A collective of artists called Ant Farm decided to place 10 Cadillacs, ranging from a 1949 Club Coupe to a 1963 Sedan, in a wheat field located west of Amarillo, Texas. Mr. Stanley Marsh 3, a local helium tycoon, provided some place for the cars to rest. Ten big holes were dug and the cars were driven with their front end into them. Some people may think of this as sacrilege, as many of these cars are now much sought after collector's items. However, in the seventies, when this piece of art was constructed, a 1959 Cadillac was not as hot as it is today. Had the cars not be used for the Ranch, they would most likely have ended up in an obscure junk yard. So, I think they serve a better purpose today by reminding of this great automotive heritage.
In August 1997 Cadillac Ranch was moved 2 miles to west in order to escape from the expanding Amarillo city limits.
Be sure to take your paint spray cans with you, as the purpose of this monument is to let the audience participate in it. You can simply write down your name, or if you have an inspiring message, leave it on one of the cars for the other visitors to read (or to erase). While Ant Farm created Cadillac Ranch as a public sculpture, they protect their legal copyright ownership of the image. You may take photographs there, but any commercial exploitation in advertising or product promotion is expressly prohibited without written permission from the artists.
The following text is contributed by Chip Lord, and is an exclusive first hand description on how Cadillac Ranch came to be. One warning before you start reading. This story is not for the faint of hearted. It contains graphic descriptions of violence and cruelty towards Cadillacs. The points of view stated hereafter are not necessarily shared by me.
Cadillac really was the "Standard of the World", in engineering, "ride", safety, and dependability. It was also a status symbol, something to aspire to own, a symbol that a person had arrived at a comfortable level of accomplishment in life. But as the decade of the 1950's proceeded, something strange and wonderful happened to this "Standard" - it sprouted tail fins, and they grew each year, until by 1959 they stood forty two inches off the ground.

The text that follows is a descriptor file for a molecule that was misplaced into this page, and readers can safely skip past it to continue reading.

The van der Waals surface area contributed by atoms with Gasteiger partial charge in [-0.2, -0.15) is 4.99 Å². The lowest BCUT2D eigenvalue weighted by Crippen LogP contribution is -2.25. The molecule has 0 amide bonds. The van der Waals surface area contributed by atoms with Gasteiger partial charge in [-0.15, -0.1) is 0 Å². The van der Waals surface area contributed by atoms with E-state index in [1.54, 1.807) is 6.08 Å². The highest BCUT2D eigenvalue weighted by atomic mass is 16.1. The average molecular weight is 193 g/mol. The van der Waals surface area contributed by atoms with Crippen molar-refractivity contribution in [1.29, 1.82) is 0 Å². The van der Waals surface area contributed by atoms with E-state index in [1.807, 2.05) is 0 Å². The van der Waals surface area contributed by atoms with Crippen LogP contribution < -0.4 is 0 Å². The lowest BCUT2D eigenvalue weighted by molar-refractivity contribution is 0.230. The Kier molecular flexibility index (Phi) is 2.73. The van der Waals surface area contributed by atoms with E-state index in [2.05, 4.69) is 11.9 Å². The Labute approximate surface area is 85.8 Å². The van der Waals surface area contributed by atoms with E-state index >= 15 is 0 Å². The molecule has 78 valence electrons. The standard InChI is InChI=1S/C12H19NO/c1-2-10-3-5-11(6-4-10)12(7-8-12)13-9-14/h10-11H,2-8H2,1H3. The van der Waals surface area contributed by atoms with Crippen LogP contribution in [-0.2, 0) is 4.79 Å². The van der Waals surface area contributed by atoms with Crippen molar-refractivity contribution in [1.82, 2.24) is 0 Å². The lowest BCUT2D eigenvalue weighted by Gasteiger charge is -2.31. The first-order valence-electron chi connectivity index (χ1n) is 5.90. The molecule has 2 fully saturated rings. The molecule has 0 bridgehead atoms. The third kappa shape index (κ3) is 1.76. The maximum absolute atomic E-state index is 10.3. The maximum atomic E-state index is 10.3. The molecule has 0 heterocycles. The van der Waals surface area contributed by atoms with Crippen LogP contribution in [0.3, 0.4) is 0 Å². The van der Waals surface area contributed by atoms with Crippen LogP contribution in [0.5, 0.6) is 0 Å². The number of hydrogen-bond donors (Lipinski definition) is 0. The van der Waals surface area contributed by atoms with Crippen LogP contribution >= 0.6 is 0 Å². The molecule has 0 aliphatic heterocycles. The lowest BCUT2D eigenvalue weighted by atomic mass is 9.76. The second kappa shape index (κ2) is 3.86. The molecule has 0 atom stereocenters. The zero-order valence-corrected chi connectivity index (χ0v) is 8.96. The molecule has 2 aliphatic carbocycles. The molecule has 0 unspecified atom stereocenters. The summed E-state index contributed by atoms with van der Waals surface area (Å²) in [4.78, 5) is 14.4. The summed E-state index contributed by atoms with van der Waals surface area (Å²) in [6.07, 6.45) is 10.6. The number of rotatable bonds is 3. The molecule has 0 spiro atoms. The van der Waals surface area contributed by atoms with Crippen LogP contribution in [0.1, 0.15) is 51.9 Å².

The following excerpt is from the book, Automerica, written in 1976 by Chip Lord:
Stanley is a fat-cat Texan with a big ranch in Amarillo, an office on the top floor of the tallest building in the Texas Panhandle, and propensity for pranks and mysterious acts. Stanley has a giant soft pool table, inspired by Claes Oldenburg, which he hides at various secret locations on his ranch. When Stanley met us he said, "I like Ant Farm. It is a wholesome group. If you would like to do something here on my ranch, well, just make me a proposal. If I like it, we will do it!".
So the latent tailfin image became a roadside attraction, a monument to the rise and fall of the tailfin. It would be, we decided, ten Cadillacs planted alongside Route 66 on Stanley's ranch. We drew up an artist's conception of how it would look, and a budget. Stanley liked the idea.
In May 1974 we went to Amarillo and began buying Cadillacs. It was a white-trash dream come true, buying and driving old Cadillacs on the windswept plains of theTexas Panhandle. In our search we visited every used-car lot in Amarillo and most of the junkyards. We bought a '59 Coupe de Ville at a junkyard for $100 because "it had no papers," as the guy said. "Don't make a shit to us," we said, "if you'll deliver it." He did. We bough a creampuff '62 Sedan de Ville from Guy Mullins Motors. It was a pastel yellow four-door hardtop and it ran so well that it was painful to bury. We found a silver '49 fastback but the guy was asking $700 for a it, a price we considered exhorbirant (the cars averaged $200 a piece). Stanley suggested we buy it and the smash up the front end with sledgehammers in front of the proud previous owner. So we did in fact smash it, with the cameras rolling as the bewildered owner winced in agony. Our search for Cadillacs took us into people's backyards and private junkyards. At the end of two weeks we had the necessary ten cars and a spare.
On Monday, May 28, we went out to the middle of Stanley's wheatfield about six miles west of Amarillo. The hired backhoe operator was a bit perplexed by the task at hand but he dug, whe we told him, a hole eight feet deep. Then we showed him to use the bucket of his tractor to lift up the car until it slid into the hole. The first car was buried. Stanley arrived with fried chicken, beer and instructions not to talk to the local press. Work went pretty fast, despite curious motorists who would stop and walk out to the job site with increasing regularity.
When the work was finished Stanley threw an opening party for Cadillac Ranch and invited two hundred of Amarillo's finest citizens. The catered bar served gin and tonics and guacamole dip. The dust was thick. The artists wore rented western tuxedos and got very drunk. A lady whose father had owned the local Cadillac dealership brought a bouquet of plastic flowers and we placed them next to the buried cars. A bottle of champagne christened the lead car, the '49, and the Cadillac Ranch was open for business.